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The approach psychoanalysis takes to mental illness is to listen to the patient and try to understand the structure of his symptoms and the origin of these symptoms in repressed or disavowed desires. Despite obvious differences—the psychoanalyst is responding to an individual patient who came to him for alleviation of personal suffering; the anthropologist is trying to understand Skip to main content Skip to table of contents. Encyclopedia of Medical Anthropology Edition. Contents Search.

Psychoanalysis and Anthropology. How to cite. This process is experimental and the keywords may be updated as the learning algorithm improves. This is a preview of subscription content, log in to check access. Antokoletz, J.

Organizational Culture: Sailing Between Evangelism and Complexity

Google Scholar. Apollon, W. Postcolonialism and psychoanalysis: The example of Haiti. Journal for the Psychoanalysis of Culture and Society , 1 1 , 43— Traiter la psychose. The treatment of psychosis.

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Friedlander, Eds. The subject of Lacan.

Albany: State University of New York. Bateson, M. Philippine Studies , 16 , — Bettelheim, B. The uses of enchantment. New York: Knopf. Bilu, Y.

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The regressed patient. New York: Jason Aronson. Boyer Crisis and continuity in the personality of an Apache shaman. Psychoanalytic Study of Society 11 63— Hillside, N. Grolnick Eds. The Analytic Press. Birman, J.

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New York: Harcourt Brace. DaMatta, R. Boletim do Museu Nacional: Antropologia Danneberg, E. Psychoanalysis against the grain: Argentina, Chile, Nicaragua, Cuba. In Kutter, P. Psychoanalysis International: Vol 2. America, Asia, Australia, further European Countries pp. Stuttgart, Germany: Frommann-Holzborg. Desai, P. Indian immigrants in America: Some cultural aspects of psychological adaptation. Eames Eds. The new ethnics: Asian Indians in the United States.

New York: Praeger. Devereux, G. Normal and abnormal: The key problem of psychiatric anthropology. Gladwin Eds. Some uses of anthropology: Theoretical and applied pp. Devereux B. Devereux, Trans. Doi, T. The anatomy of dependence. Tokyo, Japan: Kodansha International Press. Erikson, E. New York: Norton. In search of Gandhi. In Life history and the historical moment pp. Etkind, A. Russia until America, Asia, Australia, further European countries pp.

Ewing, K. Clinical psychoanalysis as an ethnographic tool. Ethos , 15 , 16— CrossRef Google Scholar. Is psychoanalysis relevant for anthropology? The structure of the book, clearly outlined in the introductions by Wesley Shumar and Molino, and in the afterword by Waud Krake and Lucia Villela, unfolds through interview-conversations conducted by Molino with scholars and researchers who have made important contributions to the dialogue between anthropology and psychoanalysis.

Both the choice of the title and the style of the dialogic exchange are significant. The conversation-dialogue, in fact, creates a position of tolerance: one that opens up an array of visions and viewpoints in what proves to be a collective, multi-vocal search for new forms of understanding. The interview-dialogues center on the themes put forth in the title.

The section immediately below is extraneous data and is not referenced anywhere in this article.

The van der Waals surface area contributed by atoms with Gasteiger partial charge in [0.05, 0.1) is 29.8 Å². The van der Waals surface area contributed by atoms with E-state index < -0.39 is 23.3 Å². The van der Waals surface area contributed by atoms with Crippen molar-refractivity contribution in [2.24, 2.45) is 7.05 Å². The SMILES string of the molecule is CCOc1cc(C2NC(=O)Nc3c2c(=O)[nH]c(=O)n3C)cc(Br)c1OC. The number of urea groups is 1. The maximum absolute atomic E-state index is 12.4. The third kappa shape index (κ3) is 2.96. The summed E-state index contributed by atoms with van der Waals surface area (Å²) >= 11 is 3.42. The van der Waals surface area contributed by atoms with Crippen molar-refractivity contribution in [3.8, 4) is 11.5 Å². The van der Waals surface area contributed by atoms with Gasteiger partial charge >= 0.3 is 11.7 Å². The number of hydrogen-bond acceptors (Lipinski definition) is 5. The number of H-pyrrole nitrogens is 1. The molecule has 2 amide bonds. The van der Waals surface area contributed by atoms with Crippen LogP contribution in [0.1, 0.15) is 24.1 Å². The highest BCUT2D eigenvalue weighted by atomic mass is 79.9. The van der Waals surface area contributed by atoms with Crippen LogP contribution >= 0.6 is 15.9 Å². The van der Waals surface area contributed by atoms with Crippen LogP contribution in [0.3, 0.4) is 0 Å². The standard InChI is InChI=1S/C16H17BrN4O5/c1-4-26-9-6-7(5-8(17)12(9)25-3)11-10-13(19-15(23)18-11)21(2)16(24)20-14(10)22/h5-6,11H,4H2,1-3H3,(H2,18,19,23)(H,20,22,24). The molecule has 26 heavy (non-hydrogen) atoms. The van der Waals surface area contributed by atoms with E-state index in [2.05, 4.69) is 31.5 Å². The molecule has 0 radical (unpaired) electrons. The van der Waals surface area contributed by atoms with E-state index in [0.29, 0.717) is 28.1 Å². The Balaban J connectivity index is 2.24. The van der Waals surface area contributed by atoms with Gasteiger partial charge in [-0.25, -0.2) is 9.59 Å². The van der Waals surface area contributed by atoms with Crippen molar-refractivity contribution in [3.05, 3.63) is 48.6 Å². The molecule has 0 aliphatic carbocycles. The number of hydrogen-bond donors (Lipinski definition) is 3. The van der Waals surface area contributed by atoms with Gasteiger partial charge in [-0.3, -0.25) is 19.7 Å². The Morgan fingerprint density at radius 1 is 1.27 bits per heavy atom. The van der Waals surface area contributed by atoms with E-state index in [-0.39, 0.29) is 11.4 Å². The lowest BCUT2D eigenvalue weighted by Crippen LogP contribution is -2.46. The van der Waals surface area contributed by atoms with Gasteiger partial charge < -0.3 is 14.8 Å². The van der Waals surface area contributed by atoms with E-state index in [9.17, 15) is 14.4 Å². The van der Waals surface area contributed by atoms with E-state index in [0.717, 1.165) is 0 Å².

If culture is used in its broad, peculiarly anthropological meaning, the term psyche belongs more to the sphere of psychoanalysis and unconscious processes, while subject appears instead as an intermediate term, always hanging in the balance in the dialectic of modern and postmodern, always constructed even excessively , deconstructed, if not reconstructed or redefined.

The book reveals connections between theories which are not always explicit, given the fact that interdisciplinary research between the two fields has tended to be undermined by important limits and misunderstandings. In particular, anthropologists have often limited their attention to Freud, while psychoanalysts have reductively used the anthropological paradigms of only a few fundamental authors.

In the prologue to the book, anthropologist Wesley Shumar indicates how Molino draws attention to key points of contact between the two disciplines in his conversations with scholars who have instead attempted to go beyond such a reductive approach: Indeed, there is a tremendous range of unrecognized material in contemporary psychoanalysis, and it is one of the merits of Culture, Subject, Psyche to bring some of it out of the shadows and to the attention of anthropologists and cultural theorists working today.

In doing so, the dialogues in this book provide us, as social scientists, with an invaluable resource to make better sense of the complex relationships between individuals and the social contexts in which we all live, work and love p. All these authors, as practicing anthropologists, enjoy an intense relationship with psychoanalysis; Ewing, moreover, even underwent analytic training.

Taken together, they refer to a complex network of relations between different and contiguous cultural traditions. In fact, in the analysis of individual-group-society relations, these scholars all assert the importance of unconscious elements of symbolism, as well as the multiple levels of emotional and affective contagion inherent in fieldwork that is, by definition, intersubjective.

The transferential and countertransferential situation is far, however, from being confined to psychotherapy. It also exists in the relationship that anthropology establishes with people in the societies it studies. In these ways, Devereux places psychoanalysis at the very heart of anthropology.